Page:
Active galaxy NGC 1808 (photo)

The presented image was obtained by a Dark energy Camera mounted on the 4-meter Victor Blanco Telescope at the Cerro Tololo Inter-American Observatory in Chile. It shows the galaxy NGC 1808.

Spiral galaxy NGC 1808. Source: Dark Energy Survey/DOE/FNAL/DECam/CTIO/NOIRLab/NSF/AURA

NGC 1808 is located at a distance of 42 million light-years from Earth in the direction of the constellation Columba. Like our Milky Way, it is classified as a spiral galaxy with a bar. This is the name of the structure crossing the center, consisting of stars and interstellar gas. It connects the core with the spiral arms and acts as a kind of “fuel pipeline”, passing through the gas from the spiral arms. 

The core of NGC 1808 shows increased activity, indicating the absorption of matter by a supermassive black hole located in it. In addition, the galaxy has recently experienced a flare of star formation. This is evidenced by the blue ring surrounding the galactic center. It consists of star clusters filled with young luminaries and supernova remnants.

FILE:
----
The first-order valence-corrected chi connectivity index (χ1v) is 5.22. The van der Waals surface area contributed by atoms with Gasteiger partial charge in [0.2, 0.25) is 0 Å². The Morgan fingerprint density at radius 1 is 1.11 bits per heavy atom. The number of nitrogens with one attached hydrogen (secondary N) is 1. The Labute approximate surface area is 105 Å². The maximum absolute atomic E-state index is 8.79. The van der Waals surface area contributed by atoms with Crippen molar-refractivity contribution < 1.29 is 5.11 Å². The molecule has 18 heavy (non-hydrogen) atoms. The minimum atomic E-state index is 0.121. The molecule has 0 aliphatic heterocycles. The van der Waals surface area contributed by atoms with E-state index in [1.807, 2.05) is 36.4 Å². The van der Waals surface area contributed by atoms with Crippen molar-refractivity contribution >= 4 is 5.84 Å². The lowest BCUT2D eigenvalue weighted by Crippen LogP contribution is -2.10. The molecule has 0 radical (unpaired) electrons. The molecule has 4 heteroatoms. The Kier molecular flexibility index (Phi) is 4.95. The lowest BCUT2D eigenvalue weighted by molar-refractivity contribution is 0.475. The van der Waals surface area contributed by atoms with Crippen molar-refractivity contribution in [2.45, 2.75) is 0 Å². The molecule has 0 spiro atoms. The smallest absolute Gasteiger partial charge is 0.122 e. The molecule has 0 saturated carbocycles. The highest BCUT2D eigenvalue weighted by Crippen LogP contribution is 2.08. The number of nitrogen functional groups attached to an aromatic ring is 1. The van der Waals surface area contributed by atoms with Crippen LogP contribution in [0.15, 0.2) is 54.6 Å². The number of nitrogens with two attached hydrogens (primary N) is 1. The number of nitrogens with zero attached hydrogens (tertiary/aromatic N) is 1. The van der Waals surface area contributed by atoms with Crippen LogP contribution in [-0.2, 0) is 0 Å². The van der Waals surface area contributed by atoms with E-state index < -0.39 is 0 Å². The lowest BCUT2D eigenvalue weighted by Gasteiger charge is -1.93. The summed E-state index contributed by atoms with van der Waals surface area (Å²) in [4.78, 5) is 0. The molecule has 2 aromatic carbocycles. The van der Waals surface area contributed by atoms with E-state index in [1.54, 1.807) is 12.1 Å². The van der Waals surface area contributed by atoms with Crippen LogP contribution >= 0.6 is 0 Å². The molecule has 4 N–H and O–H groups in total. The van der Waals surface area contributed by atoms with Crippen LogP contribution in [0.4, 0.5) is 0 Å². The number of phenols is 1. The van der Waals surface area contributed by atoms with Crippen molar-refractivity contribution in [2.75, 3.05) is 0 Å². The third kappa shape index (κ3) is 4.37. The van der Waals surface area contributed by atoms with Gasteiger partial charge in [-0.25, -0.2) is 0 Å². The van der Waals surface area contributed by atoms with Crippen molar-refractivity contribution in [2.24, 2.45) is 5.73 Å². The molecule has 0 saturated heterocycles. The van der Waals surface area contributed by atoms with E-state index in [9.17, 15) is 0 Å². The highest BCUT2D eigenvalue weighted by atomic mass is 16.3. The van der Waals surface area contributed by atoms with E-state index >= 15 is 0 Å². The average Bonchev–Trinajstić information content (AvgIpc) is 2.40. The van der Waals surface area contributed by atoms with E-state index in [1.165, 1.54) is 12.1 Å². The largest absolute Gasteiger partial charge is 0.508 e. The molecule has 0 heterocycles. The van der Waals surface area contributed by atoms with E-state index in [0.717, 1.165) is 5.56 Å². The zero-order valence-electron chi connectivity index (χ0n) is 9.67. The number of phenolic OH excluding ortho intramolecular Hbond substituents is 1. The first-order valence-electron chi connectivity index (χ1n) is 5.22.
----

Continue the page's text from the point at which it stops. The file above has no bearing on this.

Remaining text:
According to astronomers, the flare of star formation and the increased activity of the core of NGC 1808 are the result of its tidal interaction with the neighboring galaxy NGC 1792. Bands of dark dust, formed as a result of large gas emissions from its central region, stretch across the middle part of NGC 1808. The mildly glowing outer arms surrounding the galaxy are slightly curved, which again indicates a tidal interaction with NGC 1792. It could lead to the appearance of the asymmetric shape of NGC 1808 and the release of gas, which led to accelerated star formation.

You can also read about the brightest supernova in recent decades, which recently broke out in a neighboring galaxy.

According to

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